Apple's yearly developer conference – WWDC – is underway, and Apple has been showing off a wealth of changes arriving with iOS 13 later this year. It's also announced iPadOS, a separate operating system built on iOS but made specifically for iPad tablets.

The launch of iPadOS won't be a huge surprise to anyone who has been watching the evolution of iOS closely, as the software already included several iPad-only features, such as Split View. The new iPadOS release builds on those features and makes the iPad an even more viable alternative to a laptop.

For example, Split View can now show two windows from the same app, and it's easier to switch between apps in Slide Over mode, where one app is overlaid at the side of the screen. File management gets better too: the Files app on iPad has a new column view, and can now read files from USB drives, memory cards, or even directly from digital cameras.

Safari will default to desktop mode on the iPad with iPadOS, giving users of the tablet a desktop-class web experience for the first time. Text editing has been made easier as well, with new gestures for cutting and pasting, and the iPad keyboard will be able to float on top of apps. iPadOS allows widgets to be pinned to the home screen too, to go along with the home screen dock that was already available.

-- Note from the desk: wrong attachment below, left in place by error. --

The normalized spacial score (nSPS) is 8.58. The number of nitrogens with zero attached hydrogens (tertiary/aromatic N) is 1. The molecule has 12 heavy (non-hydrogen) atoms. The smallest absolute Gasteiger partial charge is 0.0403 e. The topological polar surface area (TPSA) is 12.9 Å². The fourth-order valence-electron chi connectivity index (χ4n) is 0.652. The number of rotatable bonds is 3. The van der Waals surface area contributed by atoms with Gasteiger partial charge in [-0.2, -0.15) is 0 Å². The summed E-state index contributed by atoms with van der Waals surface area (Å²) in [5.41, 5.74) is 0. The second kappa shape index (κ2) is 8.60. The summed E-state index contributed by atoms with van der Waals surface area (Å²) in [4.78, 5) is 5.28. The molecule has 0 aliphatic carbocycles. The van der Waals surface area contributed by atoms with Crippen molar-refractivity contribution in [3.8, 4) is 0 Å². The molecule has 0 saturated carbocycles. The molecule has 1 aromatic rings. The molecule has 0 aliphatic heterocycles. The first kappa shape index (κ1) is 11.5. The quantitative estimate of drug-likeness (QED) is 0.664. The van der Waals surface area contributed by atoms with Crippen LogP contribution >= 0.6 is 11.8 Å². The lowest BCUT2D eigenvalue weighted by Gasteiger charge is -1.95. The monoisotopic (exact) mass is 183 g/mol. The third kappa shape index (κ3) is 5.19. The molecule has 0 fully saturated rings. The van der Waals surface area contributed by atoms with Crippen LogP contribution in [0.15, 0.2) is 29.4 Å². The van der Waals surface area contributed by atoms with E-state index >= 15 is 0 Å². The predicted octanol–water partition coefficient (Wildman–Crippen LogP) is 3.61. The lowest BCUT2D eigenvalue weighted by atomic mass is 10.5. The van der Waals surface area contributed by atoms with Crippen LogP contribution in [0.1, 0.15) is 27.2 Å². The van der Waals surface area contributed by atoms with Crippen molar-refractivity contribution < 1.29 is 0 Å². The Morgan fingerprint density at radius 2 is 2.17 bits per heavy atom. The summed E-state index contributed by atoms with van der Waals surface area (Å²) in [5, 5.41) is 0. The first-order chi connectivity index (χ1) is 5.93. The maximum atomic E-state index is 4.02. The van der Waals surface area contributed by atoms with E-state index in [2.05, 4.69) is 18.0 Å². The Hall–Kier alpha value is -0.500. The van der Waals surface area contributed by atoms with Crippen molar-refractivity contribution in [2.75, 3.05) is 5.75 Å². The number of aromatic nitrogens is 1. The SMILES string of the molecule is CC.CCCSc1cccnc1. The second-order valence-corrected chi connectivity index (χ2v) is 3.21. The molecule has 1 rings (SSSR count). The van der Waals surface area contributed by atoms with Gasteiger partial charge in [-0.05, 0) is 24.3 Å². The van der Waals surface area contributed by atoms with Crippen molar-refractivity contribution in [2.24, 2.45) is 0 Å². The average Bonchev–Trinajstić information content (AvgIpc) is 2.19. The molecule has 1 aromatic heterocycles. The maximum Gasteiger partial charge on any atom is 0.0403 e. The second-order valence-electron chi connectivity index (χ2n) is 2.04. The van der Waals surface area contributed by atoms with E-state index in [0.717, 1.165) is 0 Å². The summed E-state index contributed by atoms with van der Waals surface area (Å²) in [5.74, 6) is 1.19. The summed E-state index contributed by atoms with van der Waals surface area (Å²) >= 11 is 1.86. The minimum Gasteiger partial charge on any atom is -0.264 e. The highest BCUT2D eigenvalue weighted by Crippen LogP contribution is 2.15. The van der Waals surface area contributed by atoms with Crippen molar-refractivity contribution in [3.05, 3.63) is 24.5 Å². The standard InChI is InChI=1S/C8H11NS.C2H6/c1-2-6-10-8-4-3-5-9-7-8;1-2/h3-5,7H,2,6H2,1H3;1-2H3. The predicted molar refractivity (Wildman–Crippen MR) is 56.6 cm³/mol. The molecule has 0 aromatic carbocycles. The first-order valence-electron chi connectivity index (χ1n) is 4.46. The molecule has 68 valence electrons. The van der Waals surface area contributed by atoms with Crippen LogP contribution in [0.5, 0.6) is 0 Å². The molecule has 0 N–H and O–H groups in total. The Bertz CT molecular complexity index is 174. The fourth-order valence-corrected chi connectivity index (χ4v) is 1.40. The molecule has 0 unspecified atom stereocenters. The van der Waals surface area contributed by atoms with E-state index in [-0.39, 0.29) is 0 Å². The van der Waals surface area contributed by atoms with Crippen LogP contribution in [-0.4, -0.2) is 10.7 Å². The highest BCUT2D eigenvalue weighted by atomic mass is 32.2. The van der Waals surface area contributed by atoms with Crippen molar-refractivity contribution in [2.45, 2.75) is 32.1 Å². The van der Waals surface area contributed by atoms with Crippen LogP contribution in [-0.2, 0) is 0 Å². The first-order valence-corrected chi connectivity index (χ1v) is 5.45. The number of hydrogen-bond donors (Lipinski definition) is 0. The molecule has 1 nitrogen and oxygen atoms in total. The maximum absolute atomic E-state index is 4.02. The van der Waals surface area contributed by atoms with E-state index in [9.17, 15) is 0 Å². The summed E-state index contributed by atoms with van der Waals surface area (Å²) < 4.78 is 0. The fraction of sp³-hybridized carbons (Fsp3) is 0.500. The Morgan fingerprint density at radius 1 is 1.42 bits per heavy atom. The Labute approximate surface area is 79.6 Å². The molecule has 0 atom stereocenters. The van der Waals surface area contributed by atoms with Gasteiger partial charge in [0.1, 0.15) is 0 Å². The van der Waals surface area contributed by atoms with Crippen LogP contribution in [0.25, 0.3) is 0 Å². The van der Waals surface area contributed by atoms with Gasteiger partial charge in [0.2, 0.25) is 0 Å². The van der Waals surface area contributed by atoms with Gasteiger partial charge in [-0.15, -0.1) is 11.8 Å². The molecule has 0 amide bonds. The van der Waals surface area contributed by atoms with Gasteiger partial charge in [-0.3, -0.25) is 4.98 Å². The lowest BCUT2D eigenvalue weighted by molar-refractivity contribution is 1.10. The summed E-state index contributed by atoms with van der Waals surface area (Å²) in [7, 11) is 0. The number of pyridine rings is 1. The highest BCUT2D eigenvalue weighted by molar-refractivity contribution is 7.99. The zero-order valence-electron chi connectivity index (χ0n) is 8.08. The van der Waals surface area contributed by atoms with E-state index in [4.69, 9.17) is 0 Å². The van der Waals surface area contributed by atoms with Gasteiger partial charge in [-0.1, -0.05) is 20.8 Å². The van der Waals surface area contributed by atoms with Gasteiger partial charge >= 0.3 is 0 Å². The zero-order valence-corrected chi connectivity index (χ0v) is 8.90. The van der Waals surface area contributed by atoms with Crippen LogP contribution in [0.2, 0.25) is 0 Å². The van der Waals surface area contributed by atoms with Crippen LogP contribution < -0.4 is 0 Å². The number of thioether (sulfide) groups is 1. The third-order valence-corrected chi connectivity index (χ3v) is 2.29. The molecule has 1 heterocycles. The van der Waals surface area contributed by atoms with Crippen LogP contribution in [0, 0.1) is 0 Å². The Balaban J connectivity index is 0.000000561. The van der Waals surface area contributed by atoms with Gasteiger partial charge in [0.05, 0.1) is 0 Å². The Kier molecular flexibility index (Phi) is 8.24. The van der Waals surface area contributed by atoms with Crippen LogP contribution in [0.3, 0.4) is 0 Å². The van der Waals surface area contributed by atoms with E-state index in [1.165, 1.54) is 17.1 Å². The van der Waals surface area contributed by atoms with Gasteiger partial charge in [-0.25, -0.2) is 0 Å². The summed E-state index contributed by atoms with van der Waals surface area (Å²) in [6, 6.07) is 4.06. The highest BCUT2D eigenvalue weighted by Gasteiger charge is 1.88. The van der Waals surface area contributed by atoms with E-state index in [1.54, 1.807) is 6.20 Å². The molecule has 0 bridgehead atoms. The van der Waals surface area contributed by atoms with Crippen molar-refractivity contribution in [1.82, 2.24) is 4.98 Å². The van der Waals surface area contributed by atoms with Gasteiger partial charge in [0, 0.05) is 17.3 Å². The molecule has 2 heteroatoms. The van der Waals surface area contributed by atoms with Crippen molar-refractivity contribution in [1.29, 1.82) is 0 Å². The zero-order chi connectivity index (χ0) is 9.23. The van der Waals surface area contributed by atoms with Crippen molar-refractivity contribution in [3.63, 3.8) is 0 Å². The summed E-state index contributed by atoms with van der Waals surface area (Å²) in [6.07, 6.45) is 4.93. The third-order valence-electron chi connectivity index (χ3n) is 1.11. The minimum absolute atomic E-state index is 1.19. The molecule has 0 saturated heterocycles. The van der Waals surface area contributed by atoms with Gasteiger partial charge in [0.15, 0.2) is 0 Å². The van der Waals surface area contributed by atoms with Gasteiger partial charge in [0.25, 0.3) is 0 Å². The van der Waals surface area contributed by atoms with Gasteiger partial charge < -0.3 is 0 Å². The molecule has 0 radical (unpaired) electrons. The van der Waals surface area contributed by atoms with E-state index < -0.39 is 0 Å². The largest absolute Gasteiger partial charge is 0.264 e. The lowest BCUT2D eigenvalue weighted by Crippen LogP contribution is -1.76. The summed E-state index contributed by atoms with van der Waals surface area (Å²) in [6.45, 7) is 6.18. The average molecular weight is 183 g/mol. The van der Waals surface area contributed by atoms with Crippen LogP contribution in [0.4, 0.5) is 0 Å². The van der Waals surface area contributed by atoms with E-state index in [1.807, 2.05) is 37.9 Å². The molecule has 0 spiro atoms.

Apple is introducing a whole host of improvements with iOS 13 too, led by a system-wide dark mode. The mobile operating system is also going to bring with it more emoji options, a "Sign in with Apple" option for all developers, tighter controls over sharing a location with apps, and a more natural-sounding Siri.

Of the native apps, Photos gets the biggest upgrade, with a new AI-powered highlights reel of your days, weeks, and months to flick through, as well as a selection of new editing tools to tweak your pictures. Editing effects such as rotation can be applied to videos as well as photos in iOS 13 too.

Reminders gets a major revamp, with easier input options, support for natural language, and the ability to tag people, while Apple Maps includes a new Look Around mode (think Google Street View) and the option to share ETAs on the go. All these improvements will arrive in iPadOS as well as iOS 13.

Apple also had time to announce upcoming upgrades for watchOS, which include new watch faces, support for standalone apps, and direct App Store access. Some minor improvements to tvOS were showcased as well, chief among them support for Xbox One and PS4 controllers ahead of the arrival of the Apple Arcade gaming subscription service.

iOS 13 and iPadOS will arrive in September, with public betas available from July. You'll need an iPhone 6s or later to upgrade to iOS 13, and an iPad Pro, iPad Air 2, iPad 5th generation or iPad mini 4 or later to get iPadOS.

Sources: Apple [1], [2]

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